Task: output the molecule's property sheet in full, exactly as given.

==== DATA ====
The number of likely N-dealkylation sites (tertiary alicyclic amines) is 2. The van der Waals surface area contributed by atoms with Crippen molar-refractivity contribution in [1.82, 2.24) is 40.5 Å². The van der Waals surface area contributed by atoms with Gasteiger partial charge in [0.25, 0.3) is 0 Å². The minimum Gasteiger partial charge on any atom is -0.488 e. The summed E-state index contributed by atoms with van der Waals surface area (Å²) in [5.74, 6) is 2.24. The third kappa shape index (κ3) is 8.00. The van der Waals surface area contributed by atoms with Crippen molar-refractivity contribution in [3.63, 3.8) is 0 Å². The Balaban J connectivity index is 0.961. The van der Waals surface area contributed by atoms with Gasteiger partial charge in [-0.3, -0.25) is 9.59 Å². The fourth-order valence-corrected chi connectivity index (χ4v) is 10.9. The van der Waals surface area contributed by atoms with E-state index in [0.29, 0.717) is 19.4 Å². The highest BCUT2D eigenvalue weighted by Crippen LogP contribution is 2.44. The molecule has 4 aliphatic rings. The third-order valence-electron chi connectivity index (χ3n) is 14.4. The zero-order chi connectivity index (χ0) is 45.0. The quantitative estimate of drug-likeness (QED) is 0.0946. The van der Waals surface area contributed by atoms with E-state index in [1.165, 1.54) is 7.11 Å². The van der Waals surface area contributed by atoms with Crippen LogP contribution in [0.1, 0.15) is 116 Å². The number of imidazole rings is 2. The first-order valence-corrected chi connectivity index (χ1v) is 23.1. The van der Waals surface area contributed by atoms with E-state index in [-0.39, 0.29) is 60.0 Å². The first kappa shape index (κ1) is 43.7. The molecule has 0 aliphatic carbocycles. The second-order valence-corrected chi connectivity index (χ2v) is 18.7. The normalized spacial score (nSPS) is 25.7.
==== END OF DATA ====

The number of likely N-dealkylation sites (tertiary alicyclic amines) is 2. The van der Waals surface area contributed by atoms with Crippen molar-refractivity contribution in [1.82, 2.24) is 40.5 Å². The van der Waals surface area contributed by atoms with Gasteiger partial charge in [0.25, 0.3) is 0 Å². The minimum Gasteiger partial charge on any atom is -0.488 e. The summed E-state index contributed by atoms with van der Waals surface area (Å²) in [5.74, 6) is 2.24. The third kappa shape index (κ3) is 8.00. The van der Waals surface area contributed by atoms with Crippen molar-refractivity contribution in [3.63, 3.8) is 0 Å². The Balaban J connectivity index is 0.961. The van der Waals surface area contributed by atoms with Gasteiger partial charge in [-0.3, -0.25) is 9.59 Å². The fourth-order valence-corrected chi connectivity index (χ4v) is 10.9. The van der Waals surface area contributed by atoms with E-state index in [0.29, 0.717) is 19.4 Å². The highest BCUT2D eigenvalue weighted by Crippen LogP contribution is 2.44. The molecule has 4 aliphatic rings. The third-order valence-electron chi connectivity index (χ3n) is 14.4. The zero-order chi connectivity index (χ0) is 45.0. The quantitative estimate of drug-likeness (QED) is 0.0946. The van der Waals surface area contributed by atoms with E-state index in [1.165, 1.54) is 7.11 Å². The van der Waals surface area contributed by atoms with Crippen LogP contribution in [0.1, 0.15) is 116 Å². The number of imidazole rings is 2. The first-order valence-corrected chi connectivity index (χ1v) is 23.1. The van der Waals surface area contributed by atoms with E-state index in [-0.39, 0.29) is 60.0 Å². The first kappa shape index (κ1) is 43.7. The molecule has 0 aliphatic carbocycles. The second-order valence-corrected chi connectivity index (χ2v) is 18.7. The normalized spacial score (nSPS) is 25.7.